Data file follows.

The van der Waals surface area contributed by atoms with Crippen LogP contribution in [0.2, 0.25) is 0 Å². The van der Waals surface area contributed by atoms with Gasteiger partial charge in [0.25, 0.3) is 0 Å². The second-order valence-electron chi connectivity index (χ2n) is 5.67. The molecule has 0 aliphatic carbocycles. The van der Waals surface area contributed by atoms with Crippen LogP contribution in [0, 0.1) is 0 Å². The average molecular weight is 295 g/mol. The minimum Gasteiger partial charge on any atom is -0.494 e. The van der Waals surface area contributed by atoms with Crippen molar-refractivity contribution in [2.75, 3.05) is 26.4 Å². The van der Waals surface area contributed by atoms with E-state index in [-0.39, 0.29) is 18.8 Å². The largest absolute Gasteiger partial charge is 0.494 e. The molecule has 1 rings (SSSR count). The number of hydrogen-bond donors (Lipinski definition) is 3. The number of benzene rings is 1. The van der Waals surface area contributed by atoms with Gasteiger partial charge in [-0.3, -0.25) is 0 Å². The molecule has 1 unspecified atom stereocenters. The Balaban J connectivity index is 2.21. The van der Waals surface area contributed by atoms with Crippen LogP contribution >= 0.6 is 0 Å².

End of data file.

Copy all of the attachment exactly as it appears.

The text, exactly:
The van der Waals surface area contributed by atoms with Crippen LogP contribution in [0.2, 0.25) is 0 Å². The van der Waals surface area contributed by atoms with Gasteiger partial charge in [0.25, 0.3) is 0 Å². The second-order valence-electron chi connectivity index (χ2n) is 5.67. The molecule has 0 aliphatic carbocycles. The van der Waals surface area contributed by atoms with Crippen LogP contribution in [0, 0.1) is 0 Å². The average molecular weight is 295 g/mol. The minimum Gasteiger partial charge on any atom is -0.494 e. The van der Waals surface area contributed by atoms with Crippen molar-refractivity contribution in [2.75, 3.05) is 26.4 Å². The van der Waals surface area contributed by atoms with E-state index in [-0.39, 0.29) is 18.8 Å². The largest absolute Gasteiger partial charge is 0.494 e. The molecule has 1 rings (SSSR count). The number of hydrogen-bond donors (Lipinski definition) is 3. The number of benzene rings is 1. The van der Waals surface area contributed by atoms with Gasteiger partial charge in [-0.3, -0.25) is 0 Å². The molecule has 1 unspecified atom stereocenters. The Balaban J connectivity index is 2.21. The van der Waals surface area contributed by atoms with Crippen LogP contribution >= 0.6 is 0 Å².